Were Any Long-Term NHL Deals A Good Idea?

  1. You have chosen to ignore posts from RichHillOntario. Show RichHillOntario's posts

    Were Any Long-Term NHL Deals A Good Idea?

    Grantland's (yeah, it's a pretty cool site, NAS.) sports column The Triangle takes an in-depth look at the full list of the 21 contracts longer than 8 years that were signed in the salary cap era of the NHL. 

    It's an informative and entertaining player-by-player examination of each deal, not just the mega $$$ but the long-term team consequences often involved.  After reading I'm glad the Bruins don't share the same philosophies as some of these other teams.  Not that Chiarelli ever showed signs of following in line.

    http://www.grantland.com/blog/the-triangle/post/_/id/67639/were-any-long-term-nhl-contracts-a-good-idea-2

     
  2. You have chosen to ignore posts from 50belowzero. Show 50belowzero's posts

    Re: Were Any Long-Term NHL Deals A Good Idea?

    Just looking at the deals handed out this year, long and mid range deals, i can't believe how much money these players got for what they put out. Clarkson ? Clowe ? Horton ? Bozak ? Wow, i know its the going rate as they say, but way to much in my view. If these guys are worth that much, how much is Stam(p)kos worth in his next deal ? $20 mil a year ? I know its a lot of question marks but man when you watch these g.m's spend money it just leaves me shaking my head.

     
  3. You have chosen to ignore posts from RichHillOntario. Show RichHillOntario's posts

    Re: Were Any Long-Term NHL Deals A Good Idea?

    In response to 50belowzero's comment:

    Just looking at the deals handed out this year, long and mid range deals, i can't believe how much money these players got for what they put out. Clarkson ? Clowe ? Horton ? Bozak ? Wow, i know its the going rate as they say, but way to much in my view. If these guys are worth that much, how much is Stam(p)kos worth in his next deal ? $20 mil a year ? I know its a lot of question marks but man when you watch these g.m's spend money it just leaves me shaking my head.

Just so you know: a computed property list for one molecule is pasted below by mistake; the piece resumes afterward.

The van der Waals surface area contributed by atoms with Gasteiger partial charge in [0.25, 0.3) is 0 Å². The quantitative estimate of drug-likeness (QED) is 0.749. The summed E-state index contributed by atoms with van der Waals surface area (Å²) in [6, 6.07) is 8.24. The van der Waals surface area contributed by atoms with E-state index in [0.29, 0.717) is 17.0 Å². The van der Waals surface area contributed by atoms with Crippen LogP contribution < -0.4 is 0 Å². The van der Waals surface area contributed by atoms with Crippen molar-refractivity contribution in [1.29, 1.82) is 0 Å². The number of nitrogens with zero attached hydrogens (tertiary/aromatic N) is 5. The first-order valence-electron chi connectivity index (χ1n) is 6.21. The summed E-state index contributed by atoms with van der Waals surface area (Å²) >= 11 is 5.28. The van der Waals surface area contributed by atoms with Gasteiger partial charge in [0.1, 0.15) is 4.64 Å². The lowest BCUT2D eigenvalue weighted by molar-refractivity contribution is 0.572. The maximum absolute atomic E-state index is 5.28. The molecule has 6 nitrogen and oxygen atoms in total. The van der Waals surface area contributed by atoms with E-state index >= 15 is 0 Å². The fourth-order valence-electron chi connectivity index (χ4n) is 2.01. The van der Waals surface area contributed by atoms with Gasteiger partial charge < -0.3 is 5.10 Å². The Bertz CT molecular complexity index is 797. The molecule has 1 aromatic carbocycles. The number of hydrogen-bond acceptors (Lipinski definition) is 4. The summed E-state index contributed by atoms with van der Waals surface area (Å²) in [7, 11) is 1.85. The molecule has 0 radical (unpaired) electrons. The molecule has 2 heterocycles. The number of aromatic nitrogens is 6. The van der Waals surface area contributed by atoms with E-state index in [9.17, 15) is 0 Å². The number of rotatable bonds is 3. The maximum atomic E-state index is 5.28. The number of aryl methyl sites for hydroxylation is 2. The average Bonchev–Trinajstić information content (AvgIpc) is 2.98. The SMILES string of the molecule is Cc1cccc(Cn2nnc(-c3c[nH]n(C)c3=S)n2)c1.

50, my thoughts are how the GMs think it was a good investment at the time; that the team will reap the rewards of that asset but somehow that financial stake can sometimes become too much of a burden to rid themselves of.

     
  4. You have chosen to ignore posts from islamorada. Show islamorada's posts

    Re: Were Any Long-Term NHL Deals A Good Idea?

    Don't get the long contracts at all. Economics at play here though, one the was used in the Seguin  deal. Horton signed for insane years not necessarrily money.  Bergeron and Rask were signed for style and necessity respectively. Both got years in a contract.  PC did what he could in all conditions.  Signed for years, dumped to meet the cap, keep the team competitive. It is the nature of the beast.  Back to the topic, long term contracts on proven players, otherwise if injured or emotionally impaired, you are a goner.  The window of talent on the bs team is limited. 6 years at best.  PC, has done his job.  Seguin is the person who needs to prove worthiness. Bergeron and  Rask do not .  Lastly, these contracts are awesomein an inflationary economy!

    BDC log in issues are just insane! Help!

     
  5. You have chosen to ignore posts from DrCC. Show DrCC's posts

    Re: Were Any Long-Term NHL Deals A Good Idea?

    This was a nice goodnight story!

    It is truely impressive shocking not even worthy of a raised eyebrow how the Flyers managed to get on that list so many times.

    In other news, now we know who shupe talks the ear off of when he's not... typing our eyes out?